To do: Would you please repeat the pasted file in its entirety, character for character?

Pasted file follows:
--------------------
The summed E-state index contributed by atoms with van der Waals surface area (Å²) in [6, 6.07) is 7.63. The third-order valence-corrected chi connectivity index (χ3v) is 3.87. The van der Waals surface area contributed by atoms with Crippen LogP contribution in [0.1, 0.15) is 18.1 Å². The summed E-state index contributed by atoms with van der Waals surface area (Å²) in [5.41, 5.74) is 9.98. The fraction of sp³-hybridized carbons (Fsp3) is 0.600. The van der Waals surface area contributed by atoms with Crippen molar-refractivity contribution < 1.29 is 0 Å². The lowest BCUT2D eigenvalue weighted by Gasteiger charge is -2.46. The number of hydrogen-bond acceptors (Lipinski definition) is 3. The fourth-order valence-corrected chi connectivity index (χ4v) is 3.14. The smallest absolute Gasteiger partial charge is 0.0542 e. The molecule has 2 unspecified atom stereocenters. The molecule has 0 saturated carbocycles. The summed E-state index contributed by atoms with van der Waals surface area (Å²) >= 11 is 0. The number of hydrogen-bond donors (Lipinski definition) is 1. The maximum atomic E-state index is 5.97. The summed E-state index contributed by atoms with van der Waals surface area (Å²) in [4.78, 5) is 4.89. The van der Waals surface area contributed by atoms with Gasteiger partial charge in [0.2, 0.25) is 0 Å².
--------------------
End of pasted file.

The summed E-state index contributed by atoms with van der Waals surface area (Å²) in [6, 6.07) is 7.63. The third-order valence-corrected chi connectivity index (χ3v) is 3.87. The van der Waals surface area contributed by atoms with Crippen LogP contribution in [0.1, 0.15) is 18.1 Å². The summed E-state index contributed by atoms with van der Waals surface area (Å²) in [5.41, 5.74) is 9.98. The fraction of sp³-hybridized carbons (Fsp3) is 0.600. The van der Waals surface area contributed by atoms with Crippen molar-refractivity contribution < 1.29 is 0 Å². The lowest BCUT2D eigenvalue weighted by Gasteiger charge is -2.46. The number of hydrogen-bond acceptors (Lipinski definition) is 3. The fourth-order valence-corrected chi connectivity index (χ4v) is 3.14. The smallest absolute Gasteiger partial charge is 0.0542 e. The molecule has 2 unspecified atom stereocenters. The molecule has 0 saturated carbocycles. The summed E-state index contributed by atoms with van der Waals surface area (Å²) >= 11 is 0. The number of hydrogen-bond donors (Lipinski definition) is 1. The maximum atomic E-state index is 5.97. The summed E-state index contributed by atoms with van der Waals surface area (Å²) in [4.78, 5) is 4.89. The van der Waals surface area contributed by atoms with Gasteiger partial charge in [0.2, 0.25) is 0 Å².